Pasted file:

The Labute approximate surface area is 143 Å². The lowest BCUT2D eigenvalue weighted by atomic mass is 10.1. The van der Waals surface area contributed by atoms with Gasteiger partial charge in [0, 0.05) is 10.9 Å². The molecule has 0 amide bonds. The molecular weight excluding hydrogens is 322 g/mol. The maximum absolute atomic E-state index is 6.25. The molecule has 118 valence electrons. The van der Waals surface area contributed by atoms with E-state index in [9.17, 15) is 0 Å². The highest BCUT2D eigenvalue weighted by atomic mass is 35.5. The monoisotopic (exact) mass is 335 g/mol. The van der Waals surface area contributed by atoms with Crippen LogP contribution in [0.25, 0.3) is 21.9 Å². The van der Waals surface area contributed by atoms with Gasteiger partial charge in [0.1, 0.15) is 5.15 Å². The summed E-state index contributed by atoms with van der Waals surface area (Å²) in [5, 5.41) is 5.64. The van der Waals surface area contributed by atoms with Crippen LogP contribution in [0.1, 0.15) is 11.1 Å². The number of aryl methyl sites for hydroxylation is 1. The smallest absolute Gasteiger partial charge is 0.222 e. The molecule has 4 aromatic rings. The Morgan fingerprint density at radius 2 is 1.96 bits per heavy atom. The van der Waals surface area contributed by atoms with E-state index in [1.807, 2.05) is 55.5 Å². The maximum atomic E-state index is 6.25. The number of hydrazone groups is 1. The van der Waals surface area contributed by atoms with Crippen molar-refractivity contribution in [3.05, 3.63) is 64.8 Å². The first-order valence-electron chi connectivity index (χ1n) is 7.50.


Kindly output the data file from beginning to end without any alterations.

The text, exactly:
The Labute approximate surface area is 143 Å². The lowest BCUT2D eigenvalue weighted by atomic mass is 10.1. The van der Waals surface area contributed by atoms with Gasteiger partial charge in [0, 0.05) is 10.9 Å². The molecule has 0 amide bonds. The molecular weight excluding hydrogens is 322 g/mol. The maximum absolute atomic E-state index is 6.25. The molecule has 118 valence electrons. The van der Waals surface area contributed by atoms with E-state index in [9.17, 15) is 0 Å². The highest BCUT2D eigenvalue weighted by atomic mass is 35.5. The monoisotopic (exact) mass is 335 g/mol. The van der Waals surface area contributed by atoms with Crippen LogP contribution in [0.25, 0.3) is 21.9 Å². The van der Waals surface area contributed by atoms with Gasteiger partial charge in [0.1, 0.15) is 5.15 Å². The summed E-state index contributed by atoms with van der Waals surface area (Å²) in [5, 5.41) is 5.64. The van der Waals surface area contributed by atoms with Crippen LogP contribution in [0.1, 0.15) is 11.1 Å². The number of aryl methyl sites for hydroxylation is 1. The smallest absolute Gasteiger partial charge is 0.222 e. The molecule has 4 aromatic rings. The Morgan fingerprint density at radius 2 is 1.96 bits per heavy atom. The van der Waals surface area contributed by atoms with E-state index in [1.807, 2.05) is 55.5 Å². The maximum atomic E-state index is 6.25. The number of hydrazone groups is 1. The van der Waals surface area contributed by atoms with Crippen molar-refractivity contribution in [3.05, 3.63) is 64.8 Å². The first-order valence-electron chi connectivity index (χ1n) is 7.50.